A former child refugee has found the kind man who gifted her with a bike more than two decades ago, remembering how the act 'filled her former 5-year-old self with joy', while she coped with living in a Dutch camp during the nineties.
Mevan Babbakar, 29, a tech worker who now lives in London, fled Iraq with her Kurdish parents during the Gulf war in the early nineties, spending a year at a camp in Zwolle, the Netherlands, in 1994.
Recalling his act of kindness yesterday, Mevan took to Twitter with a picture of the unnamed man, hoping to track him down and thank him. Remarkably, it took just a day for him to be found, much to Mevan's joy.
Taking to Twitter on Tuesday, Mevan shared a picture of the man - whose name she could not remember, and asked for her Dutch followers to help her find him.
She wrote: 'Hi internet, this is a longshot BUT I was a refugee for 5 yrs in the 90s and this man, who worked at a refugee camp near Zwolle in the Netherlands, out of the kindness of his own heart bought me a bike.
'My five year old heart exploded with joy. I just want to know his name. Help?'.
Within hours the tweet had racked up 15,00 likes, retweets and comments, with followers keen to help track him down.
The search gained further traction when it was picked up by a Dutch news station, and today - just a day later - Mevan revealed she had found the kind man.
She tweeted: 'We found him! After 3000 RTs, 3 news articles, 1 video and thousands of wonderful messages from around the world, we made contact with the family! Guys, I knew the internet was great but this is something else.'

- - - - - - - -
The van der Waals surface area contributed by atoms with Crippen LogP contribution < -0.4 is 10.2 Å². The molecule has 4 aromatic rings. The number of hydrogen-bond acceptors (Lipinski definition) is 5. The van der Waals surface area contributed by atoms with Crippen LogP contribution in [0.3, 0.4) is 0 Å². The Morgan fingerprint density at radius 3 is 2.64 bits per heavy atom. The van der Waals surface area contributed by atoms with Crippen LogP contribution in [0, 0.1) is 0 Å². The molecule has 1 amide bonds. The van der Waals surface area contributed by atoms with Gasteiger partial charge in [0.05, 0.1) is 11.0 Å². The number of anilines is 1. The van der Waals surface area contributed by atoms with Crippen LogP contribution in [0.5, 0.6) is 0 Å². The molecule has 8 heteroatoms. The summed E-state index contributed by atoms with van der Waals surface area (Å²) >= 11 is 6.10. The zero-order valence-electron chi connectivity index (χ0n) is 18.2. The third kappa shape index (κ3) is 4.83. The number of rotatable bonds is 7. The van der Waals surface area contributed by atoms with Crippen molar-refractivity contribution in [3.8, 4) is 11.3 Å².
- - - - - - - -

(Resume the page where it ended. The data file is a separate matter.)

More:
Mevan, who also spent time in Russia with her family before they moved to England, then revealed she would be meeting him later that day, tweeting: 'Later today, 24 years later, I get to meet him in person!'.
She then referred to her time growing up in the camp, adding: 'How often do you hear that a refugee camp has good memories too? Of course it can be filled with horrors but for me it was also the first real safety we had, the first place I could actually just be a child.'
She added: 'More than anything children growing up as refugees need patience, love, reassurance that they are safe and opportunities to grow beyond what they've been through. To be honest, what child doesn't need this? We should be striving to provide that for everyone.
Revealing how another former aid worker at the camp named Sandra, who taught her how to use a computer, had got back in touch, she added: More so than anything I remember these small kindnesses growing up, they helped shape me.'
Mevan later revealed she was looking for the perfect card to give the aid worker on meeting him, jokingly sharing a picture of a woman on a bike.
And followers were delighted with the happy ending, with one tweeting: 'Mevan, my heart is full.
'One can feel helpless reading news of all the refugees struggling. It's rare that we learn of, not only a positive outcome for an individual, but also proof how one act of kindness resonates thru the lives of others.'
Another added: 'One small act of kindness made a last impact on this woman's life. Be the difference, be kind, be the sort of person who a child can remember when they are grown. Small acts of kindness are what will bring us all closer together.'